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There was a time not so long ago (but that feels like ages gone by) when Rudy Giuliani was one of the most respected public officials in America.

A moderate northeastern Republican in the mold of a Nelson Rockefeller, Giuliani was popular enough to win two consecutive terms as mayor in a heavily Democratic city. His claim to fame — instituting policies that helped decrease New York’s awful crime rate and open the city for business — was about as legendary as his rocky personal life and messy divorces that splashed across the front pages of the tabloids.

After the September 11 terrorist attacks, Giuliani’s status rose exponentially. His crisis management skills were perhaps a bit overhyped, but you couldn’t deny that he took control of the situation and helped lead a city that was absolutely traumatized out of the rubble. He was picked by Time to be its Person of the Year in 2001 and dubbed “America’s Mayor” for his heroic response to the attacks — a name he tried unsuccessfully to upgrade to “America’s President” in 2008.

Giuliani’s reputation in 2016 couldn’t be more different than it was 15 years ago. Today, he’s turned into a Trump sycophant and a fear monger who sees an Islamic terrorist around every corner. “America’s Mayor” has morphed into a divisive politico who questions President Obama’s patriotism, wants to tag everyone who happens to be in a government database and screams like a maniac during a nationally televised convention speech. It’s the kind of behavior that leads people to write stories titled “What Happened to Rudy” and “Is Rudy Giuliani Losing His Mind?”

RELATED: The Republican party is now the party of fear

The answer to that last question is obvious: of course he hasn’t. The problem with Giuliani, as with Donald Trump and most of Trump’s surrogates on television, is that facts don’t matter anymore. His column this week in USA Today is a perfect illustration of the kind of trend we’ve seen throughout Trump’s campaign. Giuliani, like Trump, simplifies the terrorist threat as a disease that can only be treated by saying “radical Islamic terrorism” over and over again. And, he uses a distorted version of history to fit it into his political narrative.

Giuliani blames President Obama’s and Hillary Clinton’s obsession with political correctness for the recent terrorist attacks in San Bernardino, Orlando and New York. The Obama administration, he argues, is treating terrorism as a criminal activity rather than an act of war. Yet, Giuliani’s remedy to the terrorism disease is just as bad, if not more so: reverting to the George W. Bush days when America was on a never-ending war footing against bands of delusional religious zealots. What Giuliani describes as a “time for America to go on offense against radical Islamic terrorism at home and abroad” is a fancy way of saying “everybody panic!”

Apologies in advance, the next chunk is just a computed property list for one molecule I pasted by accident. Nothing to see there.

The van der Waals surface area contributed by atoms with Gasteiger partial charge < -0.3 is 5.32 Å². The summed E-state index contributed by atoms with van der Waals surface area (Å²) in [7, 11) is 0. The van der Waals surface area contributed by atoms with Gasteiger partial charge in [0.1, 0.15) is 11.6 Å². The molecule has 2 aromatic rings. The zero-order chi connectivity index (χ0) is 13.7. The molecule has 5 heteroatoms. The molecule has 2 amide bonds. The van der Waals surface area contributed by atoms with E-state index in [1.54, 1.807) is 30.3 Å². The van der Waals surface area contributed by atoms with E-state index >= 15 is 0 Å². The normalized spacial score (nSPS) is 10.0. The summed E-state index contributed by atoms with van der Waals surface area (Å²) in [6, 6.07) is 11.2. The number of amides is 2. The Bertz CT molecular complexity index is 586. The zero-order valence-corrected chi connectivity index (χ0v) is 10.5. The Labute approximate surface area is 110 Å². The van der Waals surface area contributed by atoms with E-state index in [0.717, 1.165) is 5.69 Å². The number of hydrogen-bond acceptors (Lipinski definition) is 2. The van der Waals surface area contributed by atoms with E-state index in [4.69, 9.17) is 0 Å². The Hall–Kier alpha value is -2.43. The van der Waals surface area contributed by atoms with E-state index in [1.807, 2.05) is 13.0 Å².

The remainder of Giuliani’s commentary is boilerplate stuff. His recommendation to boost cooperation and intelligence-sharing between the FBI and local police departments is a good one, but that’s really the only thing he has to offer other than bashing those weak-kneed liberal Democrats who care more about saying the right thing than keeping Americans safe (his interpretation, not mine).

RELATED: Donald Trump wants nationwide stop-and-frisk. Here’s why that’s a terrible idea

Donald Trump presumably would kick all of these weak-kneed Democrats in the groin, say “the hell with political correctness,” and bolster America’s armed forces – all the while sending the military a blank check with instructions to eliminate every last terrorist that happened to take a potshot at America. The fact that terrorism cannot be eliminated, only diminished, is apparently over Giuliani’s head, as is the fact that President Bush’s way of doing things only made terrorism stronger.

But facts be damned. Vote Trump!

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